A Conversation with Sheila Scarborough

Sheila Scarborough, who has written for the likes of National Geographic Traveler and the Perceptive Traveler blog, is one of the go-to professionals for training, teaching, speaking and consulting at the intersection of travel, tourism and social media. In 2008, she joined the blogging world and co-founded, along with Becky McCray, Tourism Currents, an online learning community where they teach tourism professionals the ins and outs of social media and marketing. Check out her website here!

I mentioned you in Travel Writing 2.0 as someone who started out with a bang: getting one of the first pieces you published into National Geographic Traveler. How did you manage that?

Honestly, no one was more surprised than me. When the editor called, I was unloading the dishwasher, so it was the most pedestrian moment to realize that I’d DONE it! I almost dropped a plate, I swear. :)

As a subscriber for over 10 years, I knew what the magazine was all about – cultural and heritage travel, to unique places, without a massive budget – not coincidentally, the same way that I travel.

I had a stretch of central Florida backroad near Gainesville in mind, so I looked to see the last time that they’d covered a similar topic. As I recall, I found that it was a canopy road near Jacksonville, which was different from what I was pitching, and the article was 3-5 years old. That was my wedge: unique place, near the Interstate but not of it, different from previous coverage, with enough time elapsed between the Jacksonville piece and my idea.

The editor commented that she really liked my cover letter/pitch, and I burst out, “Well I hope so, because I worked my tail off on that blasted letter for a week!”

How did you “break in to travel writing”? What have been the keys to your success?

I broke in by reading a bunch of books on freelance writing, paying careful attention to the content of magazines that I subscribed to, and pitching a story to National Geographic Traveler that I thought might  fit based on reading the magazine for years. It worked.

Keys to success:  persistence, doing my homework, trying to be professional and pleasant to work with and as a news junkie, keeping an eye on future technology so that I can best fit my talents to the Web opportunities that I find.

Knowing what you do now, if you were starting from scratch today to become established as a travel writer, what steps would you take to ensure success?

I’m happy with how I launched myself, but as time has gone on, I haven’t maximized my opportunities enough. I have good relationships with several editors and should pitch them more often, especially for short “front of book” items. I don’t know why I keep thinking about features instead of FOB, especially since I’m a blogger. :)

What advice would you give to someone near and dear to you who wanted to become a travel writer—assuming they had zero credits to their name. (Besides “Don’t do it”?)

Be an awesome writer first, then use those talents to make your travel experiences come alive. A lot of stories just about write themselves if you know how to pay attention to details around you, but you must think like a writer.

My best advice? Quit thinking about GOING someplace and pitching stories from there – look around your very own town but see it as a travel writer would, and pitch that.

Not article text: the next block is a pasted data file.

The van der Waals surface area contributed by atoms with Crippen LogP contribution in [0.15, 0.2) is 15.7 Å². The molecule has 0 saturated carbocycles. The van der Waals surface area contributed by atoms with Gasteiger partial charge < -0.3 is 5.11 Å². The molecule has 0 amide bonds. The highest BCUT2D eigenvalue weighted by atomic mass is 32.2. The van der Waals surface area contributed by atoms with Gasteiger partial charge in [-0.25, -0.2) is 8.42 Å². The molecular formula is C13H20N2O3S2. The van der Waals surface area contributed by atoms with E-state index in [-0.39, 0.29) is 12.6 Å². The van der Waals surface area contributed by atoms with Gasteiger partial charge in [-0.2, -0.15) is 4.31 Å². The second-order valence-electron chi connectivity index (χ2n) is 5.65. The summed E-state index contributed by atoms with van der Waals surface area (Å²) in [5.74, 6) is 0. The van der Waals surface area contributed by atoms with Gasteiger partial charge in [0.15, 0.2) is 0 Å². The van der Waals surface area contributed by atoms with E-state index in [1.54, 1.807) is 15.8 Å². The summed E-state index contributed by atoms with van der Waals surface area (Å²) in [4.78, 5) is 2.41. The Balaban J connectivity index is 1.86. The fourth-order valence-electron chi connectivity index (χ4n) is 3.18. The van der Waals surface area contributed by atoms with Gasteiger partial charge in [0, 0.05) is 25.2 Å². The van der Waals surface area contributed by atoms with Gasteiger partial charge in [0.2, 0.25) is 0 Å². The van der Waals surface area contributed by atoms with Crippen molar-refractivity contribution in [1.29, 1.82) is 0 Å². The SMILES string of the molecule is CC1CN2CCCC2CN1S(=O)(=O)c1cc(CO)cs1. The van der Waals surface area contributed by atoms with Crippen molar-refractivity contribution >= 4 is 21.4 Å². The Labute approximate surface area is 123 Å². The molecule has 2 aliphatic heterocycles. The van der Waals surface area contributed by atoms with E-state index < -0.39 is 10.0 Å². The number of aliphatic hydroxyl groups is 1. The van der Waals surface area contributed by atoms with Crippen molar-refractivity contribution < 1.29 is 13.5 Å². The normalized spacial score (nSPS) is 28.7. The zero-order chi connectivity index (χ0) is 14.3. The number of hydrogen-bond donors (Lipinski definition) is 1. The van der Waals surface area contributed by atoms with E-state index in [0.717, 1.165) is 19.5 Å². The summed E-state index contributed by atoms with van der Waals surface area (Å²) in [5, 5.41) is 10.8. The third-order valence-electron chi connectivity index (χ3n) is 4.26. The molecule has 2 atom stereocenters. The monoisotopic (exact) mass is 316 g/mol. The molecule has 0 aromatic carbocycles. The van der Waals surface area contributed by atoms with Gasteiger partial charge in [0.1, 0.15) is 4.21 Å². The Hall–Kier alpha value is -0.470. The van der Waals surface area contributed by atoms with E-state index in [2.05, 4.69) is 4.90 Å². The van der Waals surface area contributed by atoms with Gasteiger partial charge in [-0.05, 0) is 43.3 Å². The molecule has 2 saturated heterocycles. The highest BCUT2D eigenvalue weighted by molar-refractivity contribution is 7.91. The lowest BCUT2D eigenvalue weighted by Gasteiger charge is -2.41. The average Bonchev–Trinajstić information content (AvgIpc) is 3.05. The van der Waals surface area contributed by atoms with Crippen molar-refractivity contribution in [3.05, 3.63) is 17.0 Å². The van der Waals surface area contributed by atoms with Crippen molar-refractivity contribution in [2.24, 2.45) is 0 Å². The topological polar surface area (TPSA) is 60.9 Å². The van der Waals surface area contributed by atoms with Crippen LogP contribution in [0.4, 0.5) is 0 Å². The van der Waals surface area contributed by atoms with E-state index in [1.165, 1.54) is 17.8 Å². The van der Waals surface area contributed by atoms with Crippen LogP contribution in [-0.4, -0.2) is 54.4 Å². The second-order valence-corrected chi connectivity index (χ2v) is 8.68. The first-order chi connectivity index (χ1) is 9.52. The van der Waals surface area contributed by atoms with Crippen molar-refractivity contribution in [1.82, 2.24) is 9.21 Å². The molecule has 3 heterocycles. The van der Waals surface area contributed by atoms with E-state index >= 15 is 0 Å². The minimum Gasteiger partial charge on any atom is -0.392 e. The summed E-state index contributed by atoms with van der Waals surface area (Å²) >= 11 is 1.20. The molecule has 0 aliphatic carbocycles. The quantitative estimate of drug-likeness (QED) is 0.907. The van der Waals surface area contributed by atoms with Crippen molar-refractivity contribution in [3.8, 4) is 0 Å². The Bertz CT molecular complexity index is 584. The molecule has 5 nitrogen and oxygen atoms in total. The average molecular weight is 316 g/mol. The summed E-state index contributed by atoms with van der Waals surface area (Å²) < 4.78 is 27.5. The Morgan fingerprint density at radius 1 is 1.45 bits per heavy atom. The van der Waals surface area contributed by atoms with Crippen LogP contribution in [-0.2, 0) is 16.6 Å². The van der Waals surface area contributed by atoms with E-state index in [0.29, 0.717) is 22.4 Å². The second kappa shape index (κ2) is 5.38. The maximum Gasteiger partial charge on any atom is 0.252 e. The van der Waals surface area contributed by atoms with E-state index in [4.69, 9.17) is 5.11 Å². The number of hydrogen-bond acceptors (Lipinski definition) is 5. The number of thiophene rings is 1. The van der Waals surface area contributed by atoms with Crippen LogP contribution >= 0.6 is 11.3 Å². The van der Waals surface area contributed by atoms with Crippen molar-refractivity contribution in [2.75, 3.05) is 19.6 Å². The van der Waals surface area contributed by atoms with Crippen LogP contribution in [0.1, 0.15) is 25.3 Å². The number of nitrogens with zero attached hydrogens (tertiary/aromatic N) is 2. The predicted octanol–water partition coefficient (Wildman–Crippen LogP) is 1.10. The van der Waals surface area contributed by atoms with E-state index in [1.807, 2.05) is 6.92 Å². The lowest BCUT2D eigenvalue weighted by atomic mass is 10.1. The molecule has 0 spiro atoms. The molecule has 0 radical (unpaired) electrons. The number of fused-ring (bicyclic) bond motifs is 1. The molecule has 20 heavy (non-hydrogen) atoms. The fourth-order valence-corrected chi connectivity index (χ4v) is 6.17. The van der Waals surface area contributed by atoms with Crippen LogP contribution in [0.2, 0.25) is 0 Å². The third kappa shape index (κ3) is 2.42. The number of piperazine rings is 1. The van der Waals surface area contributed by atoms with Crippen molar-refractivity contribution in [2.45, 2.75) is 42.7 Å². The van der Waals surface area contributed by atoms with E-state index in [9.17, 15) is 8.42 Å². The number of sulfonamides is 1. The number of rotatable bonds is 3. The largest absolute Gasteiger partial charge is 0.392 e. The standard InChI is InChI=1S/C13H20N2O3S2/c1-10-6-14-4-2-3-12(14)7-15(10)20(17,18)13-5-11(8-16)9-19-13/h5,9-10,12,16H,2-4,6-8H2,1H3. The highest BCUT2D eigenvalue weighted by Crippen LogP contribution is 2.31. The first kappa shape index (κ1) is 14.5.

Write what you know. Paris, France has been done – someone needs to totally rock Paris, Texas.

You make some money from travel writing, but more teaching destination marketers how to reach and engage visitors through social media. Why has it taken most travel marketing people so long to catch on to this newfangled internet thing?

Many CVBs (Convention and Visitors Bureaus) do not have large staffs, and social media requires a lot of hands-on time and personal engagement to do it well.  Until the advent of very capable smartphones – allowing interaction, photo uploads, etc. “on the fly,” – it took a lot of vision and dedication to see oneself as a “digital concierge” or an online version of the Visitor’s Center.

Also, many tourism organizations are used to outsourcing their websites, their creative efforts, their brochures, etc. The idea that one or two chatty CVB people can handle thousands of fans and followers – and do it better than an agency, because they know their town better – is a new and somewhat scary concept.

At our educational site, Tourism Currents, we spend a lot of time “teaching people to fish, then getting the hell out of their way.” It’s just storytelling and visitor engagement, with new tools and now a worldwide, 24/7 audience.

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Sheila Scarborough is a writer and speaker specializing in tourism, travel and the social Web. Along with Becky McCray, she is the co-founder of Tourism Currents; together, they teach tourism and hospitality professionals how to make sense of social media for their destination marketing. She has been blogging since February 2006, first on the BootsnAll Family Travel Guide (till December 2010) and as one of the original authors of the Perceptive Travel Blog. Her personal blog is Sheila’s Guide to the Good Stuff (covering tech and tourism), and she is currently writing a book about older women and online entrepreneurship – The Elastic Waist Entrepreneur.

Interview conducted in September, 2011 by Travel Writing 2.0 author Tim Leffel and edited by Kristin Mock.

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